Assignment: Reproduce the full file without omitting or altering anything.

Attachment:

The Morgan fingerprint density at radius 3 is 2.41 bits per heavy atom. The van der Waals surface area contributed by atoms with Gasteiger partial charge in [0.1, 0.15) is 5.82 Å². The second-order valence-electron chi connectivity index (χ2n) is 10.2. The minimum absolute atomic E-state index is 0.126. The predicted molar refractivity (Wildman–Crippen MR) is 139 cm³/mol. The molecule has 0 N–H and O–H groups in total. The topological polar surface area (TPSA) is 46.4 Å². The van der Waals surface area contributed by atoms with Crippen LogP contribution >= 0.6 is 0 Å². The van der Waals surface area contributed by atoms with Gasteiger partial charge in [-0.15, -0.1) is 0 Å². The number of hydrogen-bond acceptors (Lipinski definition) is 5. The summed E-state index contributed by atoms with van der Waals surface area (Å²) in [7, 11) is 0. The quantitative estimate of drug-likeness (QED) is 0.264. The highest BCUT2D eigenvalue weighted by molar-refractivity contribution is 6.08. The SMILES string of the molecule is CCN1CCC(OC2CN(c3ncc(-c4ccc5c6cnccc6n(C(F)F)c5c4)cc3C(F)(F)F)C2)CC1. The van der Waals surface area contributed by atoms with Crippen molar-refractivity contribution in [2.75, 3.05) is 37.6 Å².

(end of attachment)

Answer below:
The Morgan fingerprint density at radius 3 is 2.41 bits per heavy atom. The van der Waals surface area contributed by atoms with Gasteiger partial charge in [0.1, 0.15) is 5.82 Å². The second-order valence-electron chi connectivity index (χ2n) is 10.2. The minimum absolute atomic E-state index is 0.126. The predicted molar refractivity (Wildman–Crippen MR) is 139 cm³/mol. The molecule has 0 N–H and O–H groups in total. The topological polar surface area (TPSA) is 46.4 Å². The van der Waals surface area contributed by atoms with Crippen LogP contribution >= 0.6 is 0 Å². The van der Waals surface area contributed by atoms with Gasteiger partial charge in [-0.15, -0.1) is 0 Å². The number of hydrogen-bond acceptors (Lipinski definition) is 5. The summed E-state index contributed by atoms with van der Waals surface area (Å²) in [7, 11) is 0. The quantitative estimate of drug-likeness (QED) is 0.264. The highest BCUT2D eigenvalue weighted by molar-refractivity contribution is 6.08. The SMILES string of the molecule is CCN1CCC(OC2CN(c3ncc(-c4ccc5c6cnccc6n(C(F)F)c5c4)cc3C(F)(F)F)C2)CC1. The van der Waals surface area contributed by atoms with Crippen molar-refractivity contribution in [2.75, 3.05) is 37.6 Å².